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The Hampshire Portal

Hampshire outline map with UK.png

Hampshire, sometimes historically Southamptonshire or Hamptonshire, (abbr. Hants) is a county on the south coast of England. The county borders (clockwise from West), Dorset, Wiltshire, Berkshire, Surrey and West Sussex. The county has an area of 1,455 square miles (3,769 km²) and at its widest points is approximately 55 miles (90 km) east-west and 40 miles (65 km) north-south. The county town is Winchester situated at 51°03′35″N 1°18′36″W / 51.05972°N 1.31000°W / 51.05972; -1.31000. The 2001 census gave the population of the administrative county as 1.24 million; the ceremonial county also includes the cities of Portsmouth and Southampton, which are administratively independent, and has a total population of 1.6 million. Christchurch and Bournemouth, within the historic borders of the county, were made part of the non-metropolitan county of Dorset in 1974.

Hampshire is a popular holiday area, with tourist attractions including its many seaside resorts, the maritime area in Portsmouth, and the motor museum at Beaulieu. The New Forest National Park lies within the borders, as does a large area of the South Downs National Park [1]. Hampshire has a long maritime history and two of England's largest ports lie on its coast. The county is famed as home of the writers Jane Austen and Charles Dickens.

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The longest nave in Europe

Winchester Cathedral at Winchester in Hampshire is one of the largest cathedrals in England, said to be the second longest, and with the longest nave, in Europe. It is dedicated to the Holy Trinity, Saint Peter, Saint Paul and Saint Swithun and is the seat of the Bishop of Winchester and centre of the Diocese of Winchester.

The cathedral was originally founded in 642 on an immediately adjoining site to the north. This building was known as the Old Minster. It became part of a monastic settlement in 971. Saint Swithun was buried near the Old Minster and then in it, before being moved to the new Norman cathedral. Mortuary chests said to contain the remains of Saxon kings, first buried in the Old Minster, are also housed in the present cathedral. The Old Minster was demolished in 1093.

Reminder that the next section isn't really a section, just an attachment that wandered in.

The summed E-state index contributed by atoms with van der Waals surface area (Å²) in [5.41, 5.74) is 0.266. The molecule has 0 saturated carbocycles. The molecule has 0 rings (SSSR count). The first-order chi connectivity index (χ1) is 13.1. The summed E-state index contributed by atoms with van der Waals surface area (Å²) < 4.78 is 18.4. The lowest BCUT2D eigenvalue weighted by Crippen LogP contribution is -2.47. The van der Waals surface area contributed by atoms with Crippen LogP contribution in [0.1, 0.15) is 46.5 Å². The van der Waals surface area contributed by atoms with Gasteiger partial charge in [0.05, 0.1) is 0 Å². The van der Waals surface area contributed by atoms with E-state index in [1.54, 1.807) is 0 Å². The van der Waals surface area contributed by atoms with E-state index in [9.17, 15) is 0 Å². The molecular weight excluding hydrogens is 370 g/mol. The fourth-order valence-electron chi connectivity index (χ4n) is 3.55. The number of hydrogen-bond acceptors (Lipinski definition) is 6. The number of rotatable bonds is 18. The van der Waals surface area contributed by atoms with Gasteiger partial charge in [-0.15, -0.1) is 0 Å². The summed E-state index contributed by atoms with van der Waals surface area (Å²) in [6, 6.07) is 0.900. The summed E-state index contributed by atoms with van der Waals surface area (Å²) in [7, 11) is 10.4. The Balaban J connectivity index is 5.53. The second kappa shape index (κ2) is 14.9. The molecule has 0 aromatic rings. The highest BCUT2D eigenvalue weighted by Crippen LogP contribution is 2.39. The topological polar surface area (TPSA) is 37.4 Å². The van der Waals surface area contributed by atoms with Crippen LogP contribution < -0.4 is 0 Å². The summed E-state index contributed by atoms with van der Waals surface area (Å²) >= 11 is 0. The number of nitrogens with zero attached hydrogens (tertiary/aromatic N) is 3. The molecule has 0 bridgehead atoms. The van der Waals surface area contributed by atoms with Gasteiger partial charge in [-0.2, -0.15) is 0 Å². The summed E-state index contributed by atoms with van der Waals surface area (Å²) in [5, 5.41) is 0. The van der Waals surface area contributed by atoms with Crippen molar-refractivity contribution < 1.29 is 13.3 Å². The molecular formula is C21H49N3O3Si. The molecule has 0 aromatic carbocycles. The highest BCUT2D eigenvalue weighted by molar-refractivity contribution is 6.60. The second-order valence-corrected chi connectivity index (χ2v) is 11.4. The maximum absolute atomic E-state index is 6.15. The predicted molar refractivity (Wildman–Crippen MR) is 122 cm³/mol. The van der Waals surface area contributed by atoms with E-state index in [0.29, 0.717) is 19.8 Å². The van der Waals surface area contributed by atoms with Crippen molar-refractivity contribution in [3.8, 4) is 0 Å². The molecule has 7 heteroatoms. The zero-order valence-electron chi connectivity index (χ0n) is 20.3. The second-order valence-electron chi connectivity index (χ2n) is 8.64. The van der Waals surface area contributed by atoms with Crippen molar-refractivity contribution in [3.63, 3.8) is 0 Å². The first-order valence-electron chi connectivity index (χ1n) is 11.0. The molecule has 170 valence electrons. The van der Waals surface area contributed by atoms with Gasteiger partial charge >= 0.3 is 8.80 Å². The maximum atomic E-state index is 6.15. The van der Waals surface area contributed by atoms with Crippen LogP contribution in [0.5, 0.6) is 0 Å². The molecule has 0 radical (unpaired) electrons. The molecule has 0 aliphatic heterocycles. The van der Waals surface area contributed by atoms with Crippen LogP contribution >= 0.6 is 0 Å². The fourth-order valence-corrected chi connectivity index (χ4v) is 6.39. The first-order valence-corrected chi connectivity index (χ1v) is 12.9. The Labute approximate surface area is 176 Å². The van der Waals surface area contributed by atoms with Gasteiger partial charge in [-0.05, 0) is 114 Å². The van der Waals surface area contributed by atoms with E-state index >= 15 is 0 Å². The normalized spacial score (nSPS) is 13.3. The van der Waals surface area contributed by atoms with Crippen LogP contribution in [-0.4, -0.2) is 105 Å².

Construction of the cathedral began in 1079 under bishop Walkelin. The earliest part of the present building is the crypt, which dates from that time. William II of England (son of William I 'the Conqueror') was buried in the cathedral on 11 August 1100, after he was killed in a hunting accident in the nearby New Forest. The squat, square central tower was begun in 1202 to replace an earlier version which collapsed on top of him. It has an indisputably Norman look to it. Work continued on the cathedral during the 14th century, in 1394 the remodelling of the Norman nave commenced to the designs of master mason William Wynford, this continued into the 15th and 16th centuries, notably with the building of the retrochoir to accommodate the many pilgrims to the shrine of Saint Swithun. The Benedictine foundation, the Priory of Saint Swithun, was dissolved in 1539. The cloister and chapter house were demolished, but the cathedral continued.

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St John the Baptist Church.jpg
Credit: User:Plumbago
St John the Baptist Church, Boldre, Hampshire

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Richard Henry "Peter" Sellers, CBE (8 September 1925 – 24 July 1980) was an English comedian, actor, and performer, who came to prominence on the BBC radio series The Goon Show and later became a film star.

Sellers was born in Southsea, Portsmouth, England, to a family of entertainers. Despite his real name being Richard Henry Sellers, his parents called him "Peter" from an early age, in memory of his older stillborn brother of that name.

Following his family in the variety circuit, Sellers learnt this popular yet difficult art and the immediate instinct of the "gag". He was a very versatile artist: an excellent dancer, a drummer good enough to tour with several jazz bands (Sellers drumming is showcased in a clip of the Steve Allen show in 1964), and a skillful player of the ukulele and banjo.

During World War II, Sellers was an airman in the Royal Air Force, rising to corporal by the end of the war. However, due to poor eyesight, he was relegated to RAF ground staff duties throughout this period.

Success came as one of the Goons on the radio programme The Goon Show with fellow comedians Spike Milligan, Harry Secombe and Michael Bentine and was followed by early television work.

Sellers' film success came with a series of British comedies, including The Ladykillers (1955), I'm All Right Jack (1959) and The Mouse That Roared (1959). Internationally he began receiving attention for the portrayal of an Indian doctor in The Road to Hong Kong in 1962, the seventh and last in the Bing Crosby/Bob Hope/Dorothy Lamour "Road" series.

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  1. ^ http://news.bbc.co.uk/1/hi/england/7973417.stm
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